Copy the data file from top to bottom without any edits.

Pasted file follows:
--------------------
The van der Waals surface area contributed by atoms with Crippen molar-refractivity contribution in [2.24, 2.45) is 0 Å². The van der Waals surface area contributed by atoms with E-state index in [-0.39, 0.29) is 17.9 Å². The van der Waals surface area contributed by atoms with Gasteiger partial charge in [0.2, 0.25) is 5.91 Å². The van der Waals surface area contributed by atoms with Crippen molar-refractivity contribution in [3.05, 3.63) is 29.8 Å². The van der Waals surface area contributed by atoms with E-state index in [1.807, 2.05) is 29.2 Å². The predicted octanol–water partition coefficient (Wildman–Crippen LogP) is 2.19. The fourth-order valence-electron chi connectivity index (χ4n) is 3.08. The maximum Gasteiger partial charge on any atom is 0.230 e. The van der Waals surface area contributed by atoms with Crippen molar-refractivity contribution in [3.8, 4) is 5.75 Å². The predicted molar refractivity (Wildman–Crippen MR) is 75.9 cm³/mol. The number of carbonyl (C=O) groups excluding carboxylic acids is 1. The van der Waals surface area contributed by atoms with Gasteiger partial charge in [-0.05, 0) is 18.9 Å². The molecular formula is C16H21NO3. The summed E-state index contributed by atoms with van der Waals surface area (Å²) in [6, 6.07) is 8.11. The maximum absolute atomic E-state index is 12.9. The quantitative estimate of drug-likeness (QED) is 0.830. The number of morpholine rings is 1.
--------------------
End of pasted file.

The van der Waals surface area contributed by atoms with Crippen molar-refractivity contribution in [2.24, 2.45) is 0 Å². The van der Waals surface area contributed by atoms with E-state index in [-0.39, 0.29) is 17.9 Å². The van der Waals surface area contributed by atoms with Gasteiger partial charge in [0.2, 0.25) is 5.91 Å². The van der Waals surface area contributed by atoms with Crippen molar-refractivity contribution in [3.05, 3.63) is 29.8 Å². The van der Waals surface area contributed by atoms with E-state index in [1.807, 2.05) is 29.2 Å². The predicted octanol–water partition coefficient (Wildman–Crippen LogP) is 2.19. The fourth-order valence-electron chi connectivity index (χ4n) is 3.08. The maximum Gasteiger partial charge on any atom is 0.230 e. The van der Waals surface area contributed by atoms with Crippen molar-refractivity contribution in [3.8, 4) is 5.75 Å². The predicted molar refractivity (Wildman–Crippen MR) is 75.9 cm³/mol. The number of carbonyl (C=O) groups excluding carboxylic acids is 1. The van der Waals surface area contributed by atoms with Gasteiger partial charge in [-0.05, 0) is 18.9 Å². The molecular formula is C16H21NO3. The summed E-state index contributed by atoms with van der Waals surface area (Å²) in [6, 6.07) is 8.11. The maximum absolute atomic E-state index is 12.9. The quantitative estimate of drug-likeness (QED) is 0.830. The number of morpholine rings is 1.